Opticron MM4 77 ED/45 fieldscope


After 25 years of evolution and development of the 'MM' concept, Opticron has launched an addition to this well-established series of small scopes, designed to meet the growing demand for lightweight, space-saving high performance field equipment.

But this time it's different. Back in the days of yore, birders may recall the fledgling Mighty Midget range of diminutive spotting scopes, the forerunners of today's MM travelscope series. Building on the maxim 'smaller, lighter, brighter, sharper', Pete Gamby, Opticron's Sales and Marketing Manager, told me: "The MM4 77 was jointly developed by Opticron and one of its Japanese optics-manufacturing partners using the MM4 60 as a baseline, but with the brief to deliver something that would give the 'alpha' scopes a run for their money. It is the smallest and lightest 80-mm-class scope available. It weighs about 400 g less than the ES 80, but thanks to its superior optical system, delivers brighter and sharper images. It also has almost 30 per cent more aperture than 65 mm scopes, but is about the same size and weight."

The above may be true, but I have to ask myself does this addition to the MM series still constitute a 'travelscope' in the true sense of the word, or should it be in a league of its own? To my eyes, it is undoubtedly the latter.

The scope's body material combines aluminium alloy, polycarbonate and magnesium in order to reduce weight. It is fully protected by Nitrile Butadiene Rubber (NBR) body armour. This resilient, synthetic rubber is commonly used in the automotive and aeronautical industries and is generally resistant to oil, fuel, and other chemicals.

Other physical characteristics include an easily extendible objective lens hood and a tripod mounting foot. The latter can be rotated through 180 degrees around the narrow waist of the scope, click-stopping at five intermediate points, while a standard, finger-operated locking screw secures it in position.

There is a soft, flexible NBR objective lens cap, which remains on the hood when it is extended. One result of the cap's flexibility, however, is that it isn't secure, and retracting the hood loosened it or even pushed it off altogether. Use should therefore be limited to transport and storage as otherwise it could easily become detached and lost in the field.

Focusing is achieved using a dual-speed wheel mounted on the prism housing. This split, rubber-milled ring turns very smoothly and the extent of its use depends on the eyepiece coupled with the scope's body. I trialled two eyepieces: the highly popular, top-of-the-range SDL v2 18-54x zoom and the HDF T WW 20x fixed magnification eyepiece. Both produce different results. The latter has a wider field of view than the equivalent magnification on the zoom and the image is noticeably brighter, too. Furthermore, I found I was able to see the full field of view when the eyecup was completely extended. The eyecup does not click-stop in any fixed positions, instead it twists out smoothly to stay put at any extent required by the user.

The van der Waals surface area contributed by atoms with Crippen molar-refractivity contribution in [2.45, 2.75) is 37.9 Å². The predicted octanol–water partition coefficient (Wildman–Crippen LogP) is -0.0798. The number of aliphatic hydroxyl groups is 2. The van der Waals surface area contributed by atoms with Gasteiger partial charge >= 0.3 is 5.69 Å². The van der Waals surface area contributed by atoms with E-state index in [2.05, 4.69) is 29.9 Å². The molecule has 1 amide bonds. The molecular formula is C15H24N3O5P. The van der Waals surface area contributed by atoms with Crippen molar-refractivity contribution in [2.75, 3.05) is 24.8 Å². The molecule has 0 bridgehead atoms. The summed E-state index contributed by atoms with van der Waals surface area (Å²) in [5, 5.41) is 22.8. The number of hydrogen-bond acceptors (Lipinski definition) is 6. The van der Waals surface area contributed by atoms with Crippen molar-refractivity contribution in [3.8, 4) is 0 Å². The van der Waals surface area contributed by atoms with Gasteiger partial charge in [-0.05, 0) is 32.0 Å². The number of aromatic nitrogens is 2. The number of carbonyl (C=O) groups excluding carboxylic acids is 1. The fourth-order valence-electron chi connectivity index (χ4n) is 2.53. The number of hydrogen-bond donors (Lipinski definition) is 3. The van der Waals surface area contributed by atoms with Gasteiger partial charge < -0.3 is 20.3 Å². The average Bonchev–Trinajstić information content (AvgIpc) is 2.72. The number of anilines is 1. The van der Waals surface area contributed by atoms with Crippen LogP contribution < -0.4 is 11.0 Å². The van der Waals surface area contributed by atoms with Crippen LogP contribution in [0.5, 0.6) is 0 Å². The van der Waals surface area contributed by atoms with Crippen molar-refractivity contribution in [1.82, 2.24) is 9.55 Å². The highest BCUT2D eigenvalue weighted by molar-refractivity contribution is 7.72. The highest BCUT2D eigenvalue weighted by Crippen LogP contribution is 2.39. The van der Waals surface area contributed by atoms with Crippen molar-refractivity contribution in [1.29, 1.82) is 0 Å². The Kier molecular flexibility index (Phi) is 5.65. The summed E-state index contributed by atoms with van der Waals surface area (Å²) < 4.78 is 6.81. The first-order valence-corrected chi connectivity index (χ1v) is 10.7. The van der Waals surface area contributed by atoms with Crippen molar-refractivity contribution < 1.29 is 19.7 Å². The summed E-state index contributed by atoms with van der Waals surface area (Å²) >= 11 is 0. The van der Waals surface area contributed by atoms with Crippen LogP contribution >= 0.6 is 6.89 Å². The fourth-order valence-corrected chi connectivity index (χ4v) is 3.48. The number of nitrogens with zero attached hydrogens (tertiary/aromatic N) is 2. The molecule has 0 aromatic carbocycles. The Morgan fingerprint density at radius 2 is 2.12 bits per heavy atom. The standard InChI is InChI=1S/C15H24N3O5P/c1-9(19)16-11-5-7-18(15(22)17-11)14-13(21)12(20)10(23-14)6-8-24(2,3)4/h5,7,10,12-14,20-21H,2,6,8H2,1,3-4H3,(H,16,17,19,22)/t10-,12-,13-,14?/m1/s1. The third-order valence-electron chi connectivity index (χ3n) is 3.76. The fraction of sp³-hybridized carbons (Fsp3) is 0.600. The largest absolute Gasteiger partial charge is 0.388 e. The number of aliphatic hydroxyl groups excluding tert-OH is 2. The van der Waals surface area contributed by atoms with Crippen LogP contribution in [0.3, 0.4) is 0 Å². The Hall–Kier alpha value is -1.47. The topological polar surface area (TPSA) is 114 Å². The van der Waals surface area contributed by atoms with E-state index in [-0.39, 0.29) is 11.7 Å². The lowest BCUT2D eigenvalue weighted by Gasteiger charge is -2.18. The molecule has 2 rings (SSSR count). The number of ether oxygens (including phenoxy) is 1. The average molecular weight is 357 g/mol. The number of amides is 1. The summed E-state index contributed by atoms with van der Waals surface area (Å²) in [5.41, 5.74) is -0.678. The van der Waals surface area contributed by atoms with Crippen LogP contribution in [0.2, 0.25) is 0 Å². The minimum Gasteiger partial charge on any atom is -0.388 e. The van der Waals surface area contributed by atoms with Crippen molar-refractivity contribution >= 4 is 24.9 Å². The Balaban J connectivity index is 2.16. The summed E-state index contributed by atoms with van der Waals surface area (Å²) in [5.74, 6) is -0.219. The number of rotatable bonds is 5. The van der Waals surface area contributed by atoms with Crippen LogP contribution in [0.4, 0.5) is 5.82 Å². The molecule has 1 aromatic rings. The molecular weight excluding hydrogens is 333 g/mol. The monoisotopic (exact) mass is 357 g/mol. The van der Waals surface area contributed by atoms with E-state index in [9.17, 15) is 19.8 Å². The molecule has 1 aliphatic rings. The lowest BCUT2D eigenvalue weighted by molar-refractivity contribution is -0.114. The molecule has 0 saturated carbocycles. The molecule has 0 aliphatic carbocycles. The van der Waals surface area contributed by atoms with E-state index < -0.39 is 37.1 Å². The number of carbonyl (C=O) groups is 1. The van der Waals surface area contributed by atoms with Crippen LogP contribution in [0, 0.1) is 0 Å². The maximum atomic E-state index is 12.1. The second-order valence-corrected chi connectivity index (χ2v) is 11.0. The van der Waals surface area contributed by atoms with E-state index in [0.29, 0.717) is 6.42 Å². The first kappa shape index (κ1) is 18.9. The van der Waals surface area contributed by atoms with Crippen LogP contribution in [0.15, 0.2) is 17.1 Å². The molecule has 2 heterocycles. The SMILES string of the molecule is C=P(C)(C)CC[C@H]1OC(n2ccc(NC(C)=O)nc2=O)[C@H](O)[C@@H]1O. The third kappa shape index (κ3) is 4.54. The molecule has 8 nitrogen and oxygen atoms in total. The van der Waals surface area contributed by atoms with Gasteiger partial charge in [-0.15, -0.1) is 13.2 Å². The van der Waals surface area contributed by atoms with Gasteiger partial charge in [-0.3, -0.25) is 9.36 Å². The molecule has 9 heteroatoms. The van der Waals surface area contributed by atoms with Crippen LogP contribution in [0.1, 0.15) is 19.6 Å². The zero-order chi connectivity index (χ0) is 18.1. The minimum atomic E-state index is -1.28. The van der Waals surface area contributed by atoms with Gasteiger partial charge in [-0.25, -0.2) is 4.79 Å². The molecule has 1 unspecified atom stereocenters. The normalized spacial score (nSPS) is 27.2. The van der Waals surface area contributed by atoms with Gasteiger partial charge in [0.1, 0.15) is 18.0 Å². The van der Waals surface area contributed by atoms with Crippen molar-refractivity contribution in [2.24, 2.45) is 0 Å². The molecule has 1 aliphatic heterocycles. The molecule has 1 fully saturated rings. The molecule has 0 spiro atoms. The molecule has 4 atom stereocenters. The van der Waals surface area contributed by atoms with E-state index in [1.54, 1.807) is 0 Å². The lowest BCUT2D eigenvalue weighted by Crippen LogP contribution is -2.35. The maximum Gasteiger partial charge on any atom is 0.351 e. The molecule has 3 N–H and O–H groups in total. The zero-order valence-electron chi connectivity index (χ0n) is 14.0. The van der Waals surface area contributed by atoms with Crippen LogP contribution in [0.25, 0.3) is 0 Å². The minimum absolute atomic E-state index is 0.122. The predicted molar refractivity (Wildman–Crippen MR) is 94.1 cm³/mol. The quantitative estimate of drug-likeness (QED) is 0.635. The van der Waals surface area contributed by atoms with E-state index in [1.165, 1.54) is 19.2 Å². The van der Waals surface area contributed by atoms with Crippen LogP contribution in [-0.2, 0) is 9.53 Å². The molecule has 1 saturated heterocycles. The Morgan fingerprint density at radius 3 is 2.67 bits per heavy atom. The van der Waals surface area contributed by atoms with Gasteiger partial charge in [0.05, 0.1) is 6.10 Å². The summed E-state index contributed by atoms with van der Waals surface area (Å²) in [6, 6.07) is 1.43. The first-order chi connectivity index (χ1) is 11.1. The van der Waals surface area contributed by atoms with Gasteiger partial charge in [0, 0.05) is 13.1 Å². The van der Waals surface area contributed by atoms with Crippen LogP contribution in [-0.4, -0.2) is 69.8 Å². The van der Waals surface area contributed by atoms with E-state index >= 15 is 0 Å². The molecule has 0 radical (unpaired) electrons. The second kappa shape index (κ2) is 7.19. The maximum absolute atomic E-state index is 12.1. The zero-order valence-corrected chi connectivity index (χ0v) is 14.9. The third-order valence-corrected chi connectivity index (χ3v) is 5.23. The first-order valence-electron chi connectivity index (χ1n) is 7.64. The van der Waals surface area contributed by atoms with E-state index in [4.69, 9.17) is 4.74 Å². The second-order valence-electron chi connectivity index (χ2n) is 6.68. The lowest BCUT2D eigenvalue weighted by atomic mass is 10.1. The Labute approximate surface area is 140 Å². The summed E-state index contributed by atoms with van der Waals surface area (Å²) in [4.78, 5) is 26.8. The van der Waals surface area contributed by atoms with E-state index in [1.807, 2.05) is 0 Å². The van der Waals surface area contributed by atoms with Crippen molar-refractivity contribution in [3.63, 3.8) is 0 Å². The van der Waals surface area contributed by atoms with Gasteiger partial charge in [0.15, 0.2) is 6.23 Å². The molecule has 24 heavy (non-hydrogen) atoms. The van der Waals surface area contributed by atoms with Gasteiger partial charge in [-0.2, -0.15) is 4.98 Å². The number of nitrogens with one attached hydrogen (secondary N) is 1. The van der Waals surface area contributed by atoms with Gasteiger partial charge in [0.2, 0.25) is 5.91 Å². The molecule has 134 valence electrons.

Another functional aspect of using the HDF is the redundancy of the fine-tuning part of the dual-focus wheel. The relatively low magnification and the resultant increased depth of field simply removes the need for any fine-focusing adjustment.

This is not the case with the SDL, and the higher you go up the magnification scale, the more adjustment the focusing needs. I found it quite sensitive at the highest magnification and I was not able to see the full field of view when the twist-out eyecup was extended beyond the first of three optional settings above the base position.

Image clarity and brightness are good across the full range of magnification in the SDL, although diminishing a little when the magnification is ramped up, while remaining at a high level in the HDF. Both eyepieces deliver almost edge-to-edge sharpness. There is some minor curvature of field evident in both. Chromatic aberration is negligible in the centre of the image, only becoming noticeable in the outer 5-10 per cent of the field. There is a narrow yellowish ring around the perimeter of the image when using the HDF eyepiece.

The image appears 'cold' and neutral. The colour palette, tone and contrast are very pleasing, all combining effectively to furnish satisfying images of Northamptonshire's summering Western Cattle Egrets, allowing me to appreciate the subtle colour tones as I watched the adults feeding and resting out in the open, as well as deep in the shadows, close to a newly discovered nest site.

For its objective size, this telescope is appreciably light and compact. From a quality perspective, every unit is tested in Britain to check for spherical aberration, astigmatism, resolution and so on. The MM4 77 is unique to Opticron – no other brand has access to its design. Anyone thinking of spending up to £1,000 on a mid-range telescope and eyepiece set should certainly consider this as an option.


Further info

  • Price: £649 (body only); £329 (SDL v2 18-54x zoom eyepiece); £139 (HDF T WW 20x eyepiece)
  • Size: 320x107x95 mm (body only)
  • Weight: 1,259 g (body only)270 g (SDL v2 zoom eyepiece); 151 g (HDF T WW 20x eyepiece)
  • Field of view: 37-24 m at 1,000 m (SDL v2 zoom eyepiece); 58 m at 1,000 m (HDF T WW 20x eyepiece)
  • Light transmission: n/a
  • Close focus: 5.5 m
  • Gas filled: yes
  • Waterproof: yes
  • Guarantee: 30 years (body); 10 years (eyepieces)



  • Image clarity and brightness are good
  • Edge-to-edge sharpness
  • Objective lens cap easily detached
Written by: Mike Alibone

Mike Alibone is Birdwatch's Optics Editor and a keen Northamptonshire birder, where he previously served as County Recorder. He has been testing binoculars and scopes for 15 years. Follow him on Twitter: @bonxie